David showed how hybrid pension schemes, combining both defined contribution and defined benefit characteristics, are best for governance because they align interest of both employees and sponsors. Importantly he highlighted that the funding crisis in the US was a result of bad governance. It’s another example of his commitment to the fact he was managing other people’s money but also a commitment to investigating efficiency and challenging the status quo.
Back in 2016 the fund’s strategy was built on a two-pronged attack; building a portfolio of hedge funds that aimed to provide a higher quality source of alpha on top of existing market beta exposures, and continuing to building an internally managed, multi-asset division to provide a diversified source of return generation.
Under David’s leadership, the $120 billion fund has grown its internal management from 21 per cent to over 50 per cent of assets, generated strong returns at a lower cost than its peers, and during the last five years added $1.9 billion above its performance benchmarks.
Managing liquidity was always front and centre of his tenure as CIO which was not only a risk management tool but an opportunity, with Wisconsin able to provide liquidity in times of crisis. More recently he emphasised the discipline of rebalancing.
SWIB is unusual as it does not have an automatic rebalancing process, rather the senior investment team votes every month on the portfolio positions. While it does have limits imposed by the board, they are pretty wide and it’s rare to bump up against them.
“At this moment we are fearless rebalancers,” Villa said as the COVID crisis hit in April last year. “A lot of return will come from being willing to rebalance without worrying about what might happen. We are also very liquid. Our asset allocation is built around publicly traded securities so we are extremely liquid, and there are deep derivative markets that allow us to rebalance synthetically. Fourteen years ago it would take us eight weeks to rebalance, today it takes us less than 24 hours.”
Under David’s leadership, the State of Wisconsin Investment Board has become renowned for its diverse investment strategy, internal management, benchmark-beating results and fully funded status. More recently the Madison-based fund also leads peers in investment management technology.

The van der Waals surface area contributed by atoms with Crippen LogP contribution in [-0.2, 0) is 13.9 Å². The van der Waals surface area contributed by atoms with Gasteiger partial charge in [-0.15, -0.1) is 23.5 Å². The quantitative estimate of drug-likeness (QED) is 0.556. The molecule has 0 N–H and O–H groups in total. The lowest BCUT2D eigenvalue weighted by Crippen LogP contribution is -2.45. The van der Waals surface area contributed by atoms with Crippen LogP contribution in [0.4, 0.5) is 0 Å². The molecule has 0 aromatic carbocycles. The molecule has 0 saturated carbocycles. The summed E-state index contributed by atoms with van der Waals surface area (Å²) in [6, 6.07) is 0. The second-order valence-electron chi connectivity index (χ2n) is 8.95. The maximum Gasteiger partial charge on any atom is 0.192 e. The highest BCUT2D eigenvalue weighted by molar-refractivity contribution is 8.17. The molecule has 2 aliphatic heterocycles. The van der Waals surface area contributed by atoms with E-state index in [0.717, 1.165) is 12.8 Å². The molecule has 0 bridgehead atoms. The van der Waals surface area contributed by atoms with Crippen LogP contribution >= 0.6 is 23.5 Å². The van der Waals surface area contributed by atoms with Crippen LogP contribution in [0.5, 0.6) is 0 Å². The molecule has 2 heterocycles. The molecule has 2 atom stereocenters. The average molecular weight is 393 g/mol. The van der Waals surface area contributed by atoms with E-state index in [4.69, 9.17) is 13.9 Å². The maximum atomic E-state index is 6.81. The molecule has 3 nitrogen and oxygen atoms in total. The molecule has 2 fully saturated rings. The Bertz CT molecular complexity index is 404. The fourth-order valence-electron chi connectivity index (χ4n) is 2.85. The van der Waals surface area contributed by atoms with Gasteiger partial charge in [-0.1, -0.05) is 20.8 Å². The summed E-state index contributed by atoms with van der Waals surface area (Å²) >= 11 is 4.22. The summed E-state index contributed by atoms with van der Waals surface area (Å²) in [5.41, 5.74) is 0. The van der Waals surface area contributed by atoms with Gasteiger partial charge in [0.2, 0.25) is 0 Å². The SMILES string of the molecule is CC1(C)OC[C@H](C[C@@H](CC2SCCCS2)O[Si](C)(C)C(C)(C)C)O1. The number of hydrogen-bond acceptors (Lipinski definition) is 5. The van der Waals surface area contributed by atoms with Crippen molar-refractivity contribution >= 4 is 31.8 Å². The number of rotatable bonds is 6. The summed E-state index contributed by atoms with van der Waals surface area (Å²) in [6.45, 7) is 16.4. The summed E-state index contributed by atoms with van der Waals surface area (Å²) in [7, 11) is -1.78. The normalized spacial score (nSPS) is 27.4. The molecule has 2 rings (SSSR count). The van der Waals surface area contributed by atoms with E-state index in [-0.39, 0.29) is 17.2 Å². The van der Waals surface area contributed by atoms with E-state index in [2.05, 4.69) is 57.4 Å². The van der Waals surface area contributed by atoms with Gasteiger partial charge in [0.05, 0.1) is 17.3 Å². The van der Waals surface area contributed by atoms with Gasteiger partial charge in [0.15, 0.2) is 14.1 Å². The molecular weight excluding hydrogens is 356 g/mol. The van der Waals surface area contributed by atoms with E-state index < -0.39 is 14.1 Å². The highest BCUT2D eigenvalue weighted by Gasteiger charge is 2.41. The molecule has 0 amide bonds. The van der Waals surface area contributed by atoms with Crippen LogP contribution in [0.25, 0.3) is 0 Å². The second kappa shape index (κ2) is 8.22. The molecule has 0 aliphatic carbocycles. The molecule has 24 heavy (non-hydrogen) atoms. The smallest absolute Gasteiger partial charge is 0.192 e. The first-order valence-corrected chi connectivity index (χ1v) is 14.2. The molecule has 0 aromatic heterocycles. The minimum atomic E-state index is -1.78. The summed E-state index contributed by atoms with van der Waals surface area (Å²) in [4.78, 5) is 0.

David was always looking to the future, and more recently that included some monumental transformation of the internal systems and the use of technology to manage and monitor the portfolio. He was a bright light in bringing public pension fund processes in from the dark ages. More recently David was working on the internal technology systems and building Wisconsin into a first class funds management firm by building a data warehouse, improving data governance, upgrading the performance analytics engine, centralising the portfolio engineering function and upgrading technology platform for private equity.
The last time we spoke, in December last year, he was contemplating the impact of the COVID-19 crisis and the continued ignorance and inability of the finance industry to look beyond traditional models in assessing global risks.
“Global health networks faced pandemics and potential pandemics in the past with Legionnaires disease, AIDS, bird flu, SARS, and MERS but going into 2020 the market, press, and others acted as though nobody anticipated a COVID-type event. What bothers me is what other risks may exist in plain sight that the marketplace underestimates?” he says.
“Climate change and ocean acidification is disregarded. War ships on alert and in close proximity in disputed regions of the oceans add uncertainty. In the background of these risks, the financial promises made to workers to partially replace income in retirement may need to be broken by governments that have failed to properly fund public pensions. The consequences of this myopia will not be felt next quarter or even next year but can easily become a crisis within the next two decades.”
David Villa is well remembered and will be missed.